Melissa Berger, SVP connections strategy, NA CRM lead at Digitas, on the importance of relationships in both life and business
A year ago, I wrote an article on The Relationship Evolution - this was a month into lockdown and most of us were working in new ways and brands were having to quickly evolve in the way they engage with customers. We originally thought we would be home for two weeks, then up to four weeks, and then surely we would be back in the office by summer. But like many of you I have been working from home for almost 400 days. I was used to the quick trips, new business pitches, client meetings, all in service of building relationships - and all face-to-face. Our ways of building relationships continue to evolve: now we have themed zoom backgrounds, virtual comedians & trivia, and our personal bubbles of who we see and touch.
The evolution I wrote about a year ago was all about brands taking cues from our human relationships and ensuring they are being empathetic, saying something meaningful and supporting in any way they can. All of that still rings very true. Brands have had to shift the way they do business over the last 13 months - whether it’s B2B, B2C, B2B2C… it all ends in some sort of business to human relationship building. Pretty cliche, right?
But as I think about the work we have engaged in over the last 12 months, relationships are still at the core, and have changed dramatically across the board:
- Relationships between colleagues
- Relationships between friends
- Relationships with a new friend or a significant other
- Relationships with your family (including furry friends)
- Relationships with a loved brand
- Relationships with a new brand
- The list goes on
Let’s think about how we build our own relationships (personal or business):
Two people meet, they get to know each other and determine fairly quickly if there is a connection and if they like each other. The first big milestone is making that determination in our minds that we LIKE that other person and we want to continue building the relationship. You talk, work together, have coffee or drinks and then eventually you either fall in love, have a new best friend, a favorite client or a new mentor. What comes after that? We tell everyone about our awesome new relationship. We post on instagram, we post on LinkedIn, we organically talk about it and acknowledge the positive impact it is having on our lives.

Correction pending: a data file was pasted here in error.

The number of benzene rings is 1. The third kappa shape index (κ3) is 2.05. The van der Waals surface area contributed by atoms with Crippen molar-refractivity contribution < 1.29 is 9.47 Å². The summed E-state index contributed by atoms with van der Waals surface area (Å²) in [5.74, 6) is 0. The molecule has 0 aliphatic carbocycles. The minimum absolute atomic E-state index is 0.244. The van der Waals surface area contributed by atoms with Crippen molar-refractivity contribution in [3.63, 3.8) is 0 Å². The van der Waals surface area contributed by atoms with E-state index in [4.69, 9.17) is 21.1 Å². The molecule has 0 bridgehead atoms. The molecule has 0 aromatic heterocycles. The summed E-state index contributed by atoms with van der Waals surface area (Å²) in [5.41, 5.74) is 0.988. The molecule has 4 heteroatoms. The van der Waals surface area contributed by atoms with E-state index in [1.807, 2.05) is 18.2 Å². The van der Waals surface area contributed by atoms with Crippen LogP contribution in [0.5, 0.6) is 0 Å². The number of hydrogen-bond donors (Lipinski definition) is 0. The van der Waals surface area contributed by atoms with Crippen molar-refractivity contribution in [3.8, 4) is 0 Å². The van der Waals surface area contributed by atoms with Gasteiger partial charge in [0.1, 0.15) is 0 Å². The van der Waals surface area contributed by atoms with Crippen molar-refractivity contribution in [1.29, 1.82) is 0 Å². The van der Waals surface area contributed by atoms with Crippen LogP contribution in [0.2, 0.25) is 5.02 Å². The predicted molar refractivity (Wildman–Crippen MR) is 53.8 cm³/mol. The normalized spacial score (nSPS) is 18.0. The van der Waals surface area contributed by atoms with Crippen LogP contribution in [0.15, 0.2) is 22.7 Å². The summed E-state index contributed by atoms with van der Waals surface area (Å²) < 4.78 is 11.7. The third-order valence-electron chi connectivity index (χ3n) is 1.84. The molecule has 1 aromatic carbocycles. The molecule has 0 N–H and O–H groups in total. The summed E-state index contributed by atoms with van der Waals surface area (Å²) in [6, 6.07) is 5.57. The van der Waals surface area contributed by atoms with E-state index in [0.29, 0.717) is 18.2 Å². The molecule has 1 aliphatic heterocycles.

Now, think about a brand you engaged with previously that you liked and how your relationship has evolved - a perfect example is your favorite restaurant or coffee shop. Because you trusted the brand, you shifted the nature of your engagement to support them through the pandemic.
Then there are brands that were new to us during the last year. Maybe we were introduced in new ways, but the process of determining if you like the brand and what they have to offer is the same! If we think of this aligned to how we build our own relationships we get the following:
This is a great reminder that relationships have the same foundation no matter if it’s with a person, a group, a product, a service or an entire brand. My colleague Michelle Thomas reminded me that The Platinum Rule (evolution of the Golden Rule) applies here: treat others the way that they would like to be treated. Instead of making assumptions about what others like based on what you want as a human or a brand, create a two-way communication stream with a continuous feedback loop.
Key tips for brands based on how we build our interpersonal relationships:
- Provide reasons for consumers to engage with the brand based on what you know about them (i.e. leverage your first party data to feature relevant content and products across your marketing channels)
- Demonstrate the value exchange for any personal information or opting-in/following you (i.e. ensure benefits and expectations are clearly articulated when asking customers to provide their personal information to you)
- Respect the ghosting - if someone doesn't respond, open or engage after a certain period of time, stop messaging them (flashbacks to dating anyone?) (i.e. consistently cleanse your list and implement a lapsed customer engagement program -- if they don’t respond, stop messaging them)
- Continue the practice of being empathetic - everyone’s situation is different and showing understanding goes a long way (i.e. don’t just say you are supporting causes, show it)
- Earn their trust and their love (i.e. when someone loves your brand, they talk about it, ensure you openly communicate about the good and the bad around the engagement)
Melissa Berger is SVP connections strategy, NA CRM lead at Digitas